"Some of the retailers have done well in introducing more local food," says Freedman. "It's something that older shoppers, particularly experimenters, are really wanting."

The desire for authenticity also has ramifications for a category that has hit a brick wall with other demographics thanks to the premium associated with it - organic. "There's a huge opportunity with organic," says Urbick. "Older consumers tell us they tend to feel organic tastes better because it's closer to the ground, it's perceptual."

Collective memories
Nostalgia-driven NPD is another area that youth-obsessed brands all too easily forget appeals just as much - if not more - to older consumers than younger ones.

"Memories and associations are incredibly important in understanding older shoppers, so what we look for when we work with this age group are defined collective memories in a category," says Urbick.

He cites an example of positive associations influencing purchasing. "There was a limited edition Kit Kat bar that came out in a bluey-purple pack rather than red, and suddenly older people were buying it. Why? Because for a time after the Second World War, Kit Kat came in a blue wrapper and that created a sense of nostalgia."

If this all seems overly brand-centric there are implications for retailers too. As many as half (48%) of older shoppers surveyed cite customer service as the area they'd most like to see improved. Among the changes they would like to see are: more staff on tills, service counters and on the shop floor answering questions; more areas to sit and take a break; and more logical layouts.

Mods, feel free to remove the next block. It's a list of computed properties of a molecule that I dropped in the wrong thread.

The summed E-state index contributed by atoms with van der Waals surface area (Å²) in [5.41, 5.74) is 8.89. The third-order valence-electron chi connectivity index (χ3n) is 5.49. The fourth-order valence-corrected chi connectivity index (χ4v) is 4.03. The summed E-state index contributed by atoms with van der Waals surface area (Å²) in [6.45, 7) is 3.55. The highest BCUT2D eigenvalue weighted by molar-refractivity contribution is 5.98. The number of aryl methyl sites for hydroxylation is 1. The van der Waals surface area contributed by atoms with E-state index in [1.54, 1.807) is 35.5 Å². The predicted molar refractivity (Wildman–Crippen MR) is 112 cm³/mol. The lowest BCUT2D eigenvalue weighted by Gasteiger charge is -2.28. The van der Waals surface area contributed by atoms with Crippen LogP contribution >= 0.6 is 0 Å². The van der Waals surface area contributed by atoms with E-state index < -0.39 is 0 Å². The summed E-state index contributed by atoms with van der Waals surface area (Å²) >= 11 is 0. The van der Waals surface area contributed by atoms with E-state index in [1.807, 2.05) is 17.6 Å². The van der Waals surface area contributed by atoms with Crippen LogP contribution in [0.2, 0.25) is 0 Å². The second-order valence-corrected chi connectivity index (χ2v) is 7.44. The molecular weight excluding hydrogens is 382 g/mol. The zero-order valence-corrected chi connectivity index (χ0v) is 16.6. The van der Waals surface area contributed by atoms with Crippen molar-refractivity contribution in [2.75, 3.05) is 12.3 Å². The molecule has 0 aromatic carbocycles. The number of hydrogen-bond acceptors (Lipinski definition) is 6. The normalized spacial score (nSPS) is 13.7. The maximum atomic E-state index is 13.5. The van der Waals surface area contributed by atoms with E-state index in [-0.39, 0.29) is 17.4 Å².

Key considerations
Urbick believes there are two key considerations for retailers. "Number one - navigate a clear way through aisles. Older shoppers would rather go to a store where they feel they understand the layout, rather than having to ask someone to help. And number two, it's about making them feel they're not in the way. If supermarkets are about long queues and getting people in and out as quickly as possible, it's intimidating. But a supermarket that has even one person who says 'we're really glad you're here today, how can we help you?' - they're likely to go back again and again."

Shoppers like Margaret don't want to be patronised. They want to be respected. And they want stores and products that better meet their needs. Given how significant their spending power is, shouldn't retailers and manufacturers be doing more to grasp the golden opportunity?
Case study: Kaiser's Tengelmann
Large and clear signs
Anti-slip synthetic flooring
Shopping trolleys equipped with magnifying glasses
Shopping baskets with long handles and wheels
Long metal steps running along the lower edge of the dairy and frozen food areas making it easy to reach items on the top shelves
Shelf signs highlighting products 'for the smaller household'
The senior corner - near the exit, which is equipped with black couches, a TV/computer screen, a water cooler and a coin-operated massage chair
Wider aisles and generous space at checkout counters
Shopping trolleys with seats and locking wheels for short rest breaks
Red buttons at the end of aisles to summon help